Secularism has gradually evolved to center stage as the norm for national governance following the Treaty of Westphalia in 1648 separating Church and State. The moral law has since regressed as the inspiration for legal norms and mandates. In effect, practices other than moral gradually became encouraged where they were once merely tolerated. What was in essence non-negotiable laws as these came from God Himself have been largely set aside in favor of negotiable policies adopted by national parliaments. The Decalogue no longer reigns supreme. But parliamentary rules do. Gone are the days of Thomas More. And just a quick review for those of us who are not familiar with the Decalogue. The moral law admonishes such things as Worship and Honor only the One True God; Honor your father and mother; Do not kill; Do not steal; Do not lie; Do not cheat.

Given the dominant secular nature of the world today, it is not surprising and uncommon that many national leaders exhibit the execution of governance policies in amoral and even immoral ways. The Machiavellian principle of governance appears to be at an all-time high. At times, it almost seems like we are back in pre-Decalogue times when man lived a less-civilized life. Then, as today, battles and wars were ever constant. But unlike then, today’s conflicts are much more lethal due to advanced technology. For instance, the US Department of Defense is now prioritizing investment in artificial intelligence, supply chain resiliency, and cyber warfare in order to better deal with adversaries like China and Russia. Battle frontiers are likewise no longer limited to traditional defense lines. The head of the UK’s armed forces has recently warned that: ‘China is manipulating international institutions while harnessing technologies to achieve aggressive military strategic goals disguised as civilian ventures’. As of September 2, 2020, countries that are at war number 69! There are 195 countries in the world so this total number represents 35% of world nations! Countries at war by region are the following: Africa (30), Asia (16), Europe (10), Middle East (7), and the Americas (7). In the countries at war, terrorist-separatist-anarchic groups are involved. In the Americas, drug cartels are likewise involved. (www.warsintheworld.com).

The ongoing wars in the world reflect what goes on in the internal as well as external environments of the countries involved. They mirror the values of the various peoples involved and the kind of leadership obtaining in these countries. Wars hardly illustrate a predominantly moral ethos on the part of those who are in charge. The way of the moral law always has a pacifist approach to conflict resolution turning only to violence as a last resort consonant with the just war theory. It prioritizes the common good in the community of nations as it does national interest. On the other hand, an amoral or immoral leadership approach adopts a ‘realpolitik’ mindset which seeks only to promote one’s interest at the expense of other nations. And oftentimes also at the expense of one’s own people.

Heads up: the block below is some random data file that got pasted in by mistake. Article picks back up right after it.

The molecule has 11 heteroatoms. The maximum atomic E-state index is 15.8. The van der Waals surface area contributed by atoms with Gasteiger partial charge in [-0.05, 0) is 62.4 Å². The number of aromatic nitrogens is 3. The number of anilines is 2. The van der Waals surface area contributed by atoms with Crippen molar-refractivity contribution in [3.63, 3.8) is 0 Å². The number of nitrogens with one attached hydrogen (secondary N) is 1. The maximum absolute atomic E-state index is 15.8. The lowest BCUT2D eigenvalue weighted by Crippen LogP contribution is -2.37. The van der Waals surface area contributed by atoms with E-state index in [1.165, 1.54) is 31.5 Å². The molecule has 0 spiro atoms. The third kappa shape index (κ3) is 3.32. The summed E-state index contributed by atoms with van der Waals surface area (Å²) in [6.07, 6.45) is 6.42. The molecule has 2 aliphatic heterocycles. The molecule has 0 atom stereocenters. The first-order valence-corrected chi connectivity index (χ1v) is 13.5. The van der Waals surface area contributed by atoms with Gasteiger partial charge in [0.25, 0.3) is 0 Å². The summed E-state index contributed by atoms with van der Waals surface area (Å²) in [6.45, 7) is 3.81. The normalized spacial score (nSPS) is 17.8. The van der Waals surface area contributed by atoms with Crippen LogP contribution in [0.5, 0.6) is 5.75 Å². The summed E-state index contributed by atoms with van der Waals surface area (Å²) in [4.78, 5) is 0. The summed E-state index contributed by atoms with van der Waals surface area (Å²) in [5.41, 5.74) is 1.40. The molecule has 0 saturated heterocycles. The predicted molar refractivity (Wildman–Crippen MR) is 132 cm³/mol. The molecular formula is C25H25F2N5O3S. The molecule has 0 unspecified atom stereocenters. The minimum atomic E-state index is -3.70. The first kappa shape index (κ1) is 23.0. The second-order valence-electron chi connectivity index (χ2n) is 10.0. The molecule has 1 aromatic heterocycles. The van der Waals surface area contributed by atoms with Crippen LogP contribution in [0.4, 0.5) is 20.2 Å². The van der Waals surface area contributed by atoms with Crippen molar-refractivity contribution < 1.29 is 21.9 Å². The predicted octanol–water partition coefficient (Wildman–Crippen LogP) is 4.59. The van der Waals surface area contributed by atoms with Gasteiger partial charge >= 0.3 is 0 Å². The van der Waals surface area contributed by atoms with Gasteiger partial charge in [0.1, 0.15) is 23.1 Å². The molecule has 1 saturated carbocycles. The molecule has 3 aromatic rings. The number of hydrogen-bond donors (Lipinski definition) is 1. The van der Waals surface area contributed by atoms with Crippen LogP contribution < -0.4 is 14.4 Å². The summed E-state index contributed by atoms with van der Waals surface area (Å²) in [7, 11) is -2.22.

The prospect for the future of a predominantly amoral or even immoral type of national leadership in the community of nations is not one to be belittled or ignored. In fact, it is utterly dangerous. Because it could eventually lead to another world war. In fact, we may now be witnessing the beginnings of this. As I write, there is already such a thing as ‘tech below the threshold of war’ reportedly engaged in by countries like Russia and China wherein such countries ‘choose tactics and operations that occur just below the threshold for conflict’. The report added that such endeavors include ‘cyberattacks’, disinformation campaigns, and mass surveillance being used to wage ‘political warfare’ with the goal of breaking an adversary’s willpower’. Relatedly, news reports have brought out into open China’s bribing of small nations to advance its interests everywhere including the Asia-Pacific region where many of these countries lie.

The global initiative that was once effective towards advancing world peace following the painful experiences of the two great wars now seems to have lost its critical voice in the world stage. We hardly hear about the United Nations any longer especially in the areas of conflict resolution. Even the COVID-19 pandemic seems to have not been enough to resurrect the UN or all affected nations in a common resolve to work together for the common good. In fact, the post-pandemic world may become even more fractious than united if the ideals that enshrined the UN are completely set aside.

After all are said and done, leadership remains key. Especially moral leadership. The kind that promotes the common good more than just selfish interest. I have been pointing out here that if back-to-basics fundamentals is the change needed to save the world then so be it. Although this needed change must begin with the individual more than the leader. At first glance, one may think that the leader is more powerful than the individual. But thinking deeper, one will see that it is actually just the other way around. Leaders do not become leaders by themselves. Individuals make leaders. They put him there. And they sure as hell can change them as well. But to do that, individuals themselves must first also change. Not only in pockets or droves. But entire populations.